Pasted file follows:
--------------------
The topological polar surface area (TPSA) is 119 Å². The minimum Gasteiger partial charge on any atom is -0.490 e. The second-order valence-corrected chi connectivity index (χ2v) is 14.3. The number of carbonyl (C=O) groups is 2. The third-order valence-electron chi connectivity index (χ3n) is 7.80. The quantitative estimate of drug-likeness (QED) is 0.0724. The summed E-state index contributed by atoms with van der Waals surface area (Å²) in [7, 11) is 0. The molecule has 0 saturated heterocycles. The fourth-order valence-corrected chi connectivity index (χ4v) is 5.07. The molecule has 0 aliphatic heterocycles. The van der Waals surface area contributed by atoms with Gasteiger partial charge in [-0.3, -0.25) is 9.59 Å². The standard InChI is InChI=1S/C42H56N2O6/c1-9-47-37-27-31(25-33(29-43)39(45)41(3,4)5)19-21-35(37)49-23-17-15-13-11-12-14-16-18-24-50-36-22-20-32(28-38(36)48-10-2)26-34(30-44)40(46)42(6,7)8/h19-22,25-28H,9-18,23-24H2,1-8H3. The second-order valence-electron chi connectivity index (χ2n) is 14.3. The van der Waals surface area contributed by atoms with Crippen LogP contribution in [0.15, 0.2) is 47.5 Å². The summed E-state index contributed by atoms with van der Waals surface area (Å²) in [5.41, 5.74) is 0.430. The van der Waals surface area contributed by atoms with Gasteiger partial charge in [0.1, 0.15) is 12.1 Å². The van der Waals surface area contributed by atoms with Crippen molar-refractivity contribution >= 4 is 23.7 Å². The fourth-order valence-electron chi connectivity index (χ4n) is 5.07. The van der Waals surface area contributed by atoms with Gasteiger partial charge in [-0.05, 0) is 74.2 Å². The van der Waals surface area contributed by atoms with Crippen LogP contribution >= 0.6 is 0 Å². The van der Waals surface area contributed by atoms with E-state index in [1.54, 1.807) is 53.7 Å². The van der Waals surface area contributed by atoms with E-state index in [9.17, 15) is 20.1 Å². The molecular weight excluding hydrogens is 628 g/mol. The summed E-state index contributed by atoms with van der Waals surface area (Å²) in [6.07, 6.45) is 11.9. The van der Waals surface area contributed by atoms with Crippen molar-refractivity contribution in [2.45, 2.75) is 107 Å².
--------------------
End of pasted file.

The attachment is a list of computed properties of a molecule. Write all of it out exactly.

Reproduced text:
The topological polar surface area (TPSA) is 119 Å². The minimum Gasteiger partial charge on any atom is -0.490 e. The second-order valence-corrected chi connectivity index (χ2v) is 14.3. The number of carbonyl (C=O) groups is 2. The third-order valence-electron chi connectivity index (χ3n) is 7.80. The quantitative estimate of drug-likeness (QED) is 0.0724. The summed E-state index contributed by atoms with van der Waals surface area (Å²) in [7, 11) is 0. The molecule has 0 saturated heterocycles. The fourth-order valence-corrected chi connectivity index (χ4v) is 5.07. The molecule has 0 aliphatic heterocycles. The van der Waals surface area contributed by atoms with Gasteiger partial charge in [-0.3, -0.25) is 9.59 Å². The standard InChI is InChI=1S/C42H56N2O6/c1-9-47-37-27-31(25-33(29-43)39(45)41(3,4)5)19-21-35(37)49-23-17-15-13-11-12-14-16-18-24-50-36-22-20-32(28-38(36)48-10-2)26-34(30-44)40(46)42(6,7)8/h19-22,25-28H,9-18,23-24H2,1-8H3. The second-order valence-electron chi connectivity index (χ2n) is 14.3. The van der Waals surface area contributed by atoms with Crippen LogP contribution in [0.15, 0.2) is 47.5 Å². The summed E-state index contributed by atoms with van der Waals surface area (Å²) in [5.41, 5.74) is 0.430. The van der Waals surface area contributed by atoms with Gasteiger partial charge in [0.1, 0.15) is 12.1 Å². The van der Waals surface area contributed by atoms with Crippen molar-refractivity contribution >= 4 is 23.7 Å². The fourth-order valence-electron chi connectivity index (χ4n) is 5.07. The van der Waals surface area contributed by atoms with Gasteiger partial charge in [-0.05, 0) is 74.2 Å². The van der Waals surface area contributed by atoms with Crippen LogP contribution >= 0.6 is 0 Å². The van der Waals surface area contributed by atoms with E-state index in [1.54, 1.807) is 53.7 Å². The van der Waals surface area contributed by atoms with E-state index in [9.17, 15) is 20.1 Å². The molecular weight excluding hydrogens is 628 g/mol. The summed E-state index contributed by atoms with van der Waals surface area (Å²) in [6.07, 6.45) is 11.9. The van der Waals surface area contributed by atoms with Crippen molar-refractivity contribution in [2.45, 2.75) is 107 Å².